AS Parliament goes into its summer recess, rumours swirl around Theresa May’s political future. British newspapers are full of speculation about a leadership struggle in the autumn among the ruling Conservative Party, with David Davis, the secretary of state for Brexit, emerging as the bookies’ favourite.
But senior Tories fear that if the bickering gets too intense, and there is no clear-cut winner, the crisis could well trigger fresh elections, a prospect that would probably usher in a Labour government under Jeremy Corbyn. For a backbencher who has spent most of his political life in obscurity, this is a remarkable turnabout: before the June 8 elections, Labour trailed far behind the Conservatives and Corbyn’s personal approval ratings were abysmal.
A few weeks later, this has been reversed to the point that Corbyn is seen as hugely popular leader. May, on the other hand, has seen her image as a strong and effective PM shattered. So much so that Andrew Mitchell, David Davis’s closest political ally, was quoted as saying at The Spectator’s summer party that Mrs May “was dead in the water”. Although Davis has denied prime ministerial aspirations, he is known to be a very ambitious man.
George Osborne, the Chancellor of the Exchequer under David Cameron, and now editor of the Evening Standard, wrote recently: “Pity poor David Davis. For the first time in his political career he is trying to be loyal. But now the prospect of premiership looms, and he has to decide whether to reach out for the prize he has coveted for so long.”
This potential leadership struggle has thrown the Brexit negotiations into confusion as a weak and divided government has been unable to develop a coherent approach. While EU negotiators have presented the British with a number of working papers, their counterparts have yet to come up with counter-proposals.
However, as Michel Barnier, the chief EU negotiator said recently, “The clock is ticking”. What is blocking progress is the EU demand that the British government must first clear outstanding dues before discussions on a future trading relationship can start. This figure — popularly known as the divorce bill — has been estimated at up to 100 billion euros. British politicians across the spectrum reject this demand, and Boris Johnson, the secretary of state, has said the EU “can go whistle” for the money. Barnier retorted: “I can’t hear the sound of whistling, but I can hear the clock ticking.”
Whatever the final sum agreed upon, it is a fact that the UK, as a current member of the European Union, has certain financial obligations, including subsidies for various sectors and poorer member states. Corbyn has said he would pay “whatever is legally required”. One problem for Brexit supporters is that people like Johnson had promised a relief from the annual payment of billions of euros; now Brits are being told they must pay more to leave the club.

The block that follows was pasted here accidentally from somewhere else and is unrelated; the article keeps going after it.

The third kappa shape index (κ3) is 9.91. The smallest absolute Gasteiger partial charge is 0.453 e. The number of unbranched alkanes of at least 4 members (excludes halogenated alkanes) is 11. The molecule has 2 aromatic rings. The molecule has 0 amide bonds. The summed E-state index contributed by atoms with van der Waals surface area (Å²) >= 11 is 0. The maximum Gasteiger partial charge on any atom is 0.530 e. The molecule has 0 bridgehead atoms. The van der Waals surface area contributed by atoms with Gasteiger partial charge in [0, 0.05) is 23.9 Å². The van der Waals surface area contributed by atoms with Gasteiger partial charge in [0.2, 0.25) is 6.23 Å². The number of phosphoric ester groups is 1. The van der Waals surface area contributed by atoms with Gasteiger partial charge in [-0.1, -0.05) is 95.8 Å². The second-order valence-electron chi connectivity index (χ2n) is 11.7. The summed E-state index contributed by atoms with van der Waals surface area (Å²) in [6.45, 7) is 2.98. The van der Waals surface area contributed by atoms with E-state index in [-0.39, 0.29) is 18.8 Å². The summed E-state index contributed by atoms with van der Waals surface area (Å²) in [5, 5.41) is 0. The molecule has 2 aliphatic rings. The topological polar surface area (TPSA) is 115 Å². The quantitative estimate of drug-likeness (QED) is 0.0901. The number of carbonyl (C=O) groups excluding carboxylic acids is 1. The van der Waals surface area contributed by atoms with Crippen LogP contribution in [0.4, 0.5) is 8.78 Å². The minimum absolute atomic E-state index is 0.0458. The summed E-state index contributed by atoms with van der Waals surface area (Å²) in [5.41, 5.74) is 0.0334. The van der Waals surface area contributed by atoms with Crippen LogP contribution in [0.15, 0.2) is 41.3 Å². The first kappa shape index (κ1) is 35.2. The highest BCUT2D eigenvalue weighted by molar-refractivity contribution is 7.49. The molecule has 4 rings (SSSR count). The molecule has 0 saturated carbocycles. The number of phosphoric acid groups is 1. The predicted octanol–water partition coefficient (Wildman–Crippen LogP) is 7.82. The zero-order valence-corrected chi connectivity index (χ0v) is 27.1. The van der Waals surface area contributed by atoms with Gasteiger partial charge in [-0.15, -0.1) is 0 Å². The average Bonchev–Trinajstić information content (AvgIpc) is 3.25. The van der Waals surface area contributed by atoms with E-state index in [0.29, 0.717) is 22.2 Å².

Another hurdle is the EU demand that the status of European citizens living and working in the UK must be clarified before they move forward with negotiations over a future trade deal. The current British offer on the table has been rejected as mean-spirited, with EU citizens being relegated to second-class status. Currently, around three million Europeans reside in the UK, and their future has become a bone of contention. Mrs May’s problem with giving them full citizenship rights is that they would then be allowed to send for their families, something that would breach the Brexit promise of “taking control of our borders”.
While these vexing political debates are taking place, positions on both sides of the Brexit referendum are hardening. The Remainers fear that a ‘hard’ Brexit will damage the British economy: already, the pound has fallen nearly 20pc, and inflation is higher than expected. The Bank of England has warned of a bumpy road ahead, and many major banks have threatened to move their operations to European financial capitals in case they cannot operate freely across the continent due to a hard Brexit.
As the government grapples with these realities and its own internal power struggle, Labour looks on with glee. Corbyn has repeatedly called for fresh elections in view of the lost Tory majority. May’s sordid deal for Democratic Unionist Party support has cost the exchequer a billion pounds, apart from other costly concessions. This has proven very unpopular with millions of public sector workers whose pay increase has been restricted to one per cent under the ongoing austerity policy. They remind May that just a few weeks ago, she had said she had no “magic money tree” to raise salaries but now seems to have found one to cling to power.
It is clear that the prime minister is out of her depth, unable to cope with the fallout of a disastrous election she had called unnecessarily. She is blamed by most of her MPs for her impetuous decision that has placed the Conservative government at risk. Add the complexities of Brexit, and you have a weak leader unable to knock heads in her cabinet to put together a united front.
All this confusion improves Labour’s chances of forming the next government. Rising prices and a falling pound do not make for a popular premier. As bad news emerges from the Brexit talks — as it is bound to — the ruling party’s prospects of finishing its term will be severely eroded and May’s leadership skills will be tested to the hilt. How she and her party will fare when Parliament reconvenes will depend on how the economy fares. Currently, the prospects don’t seem very good.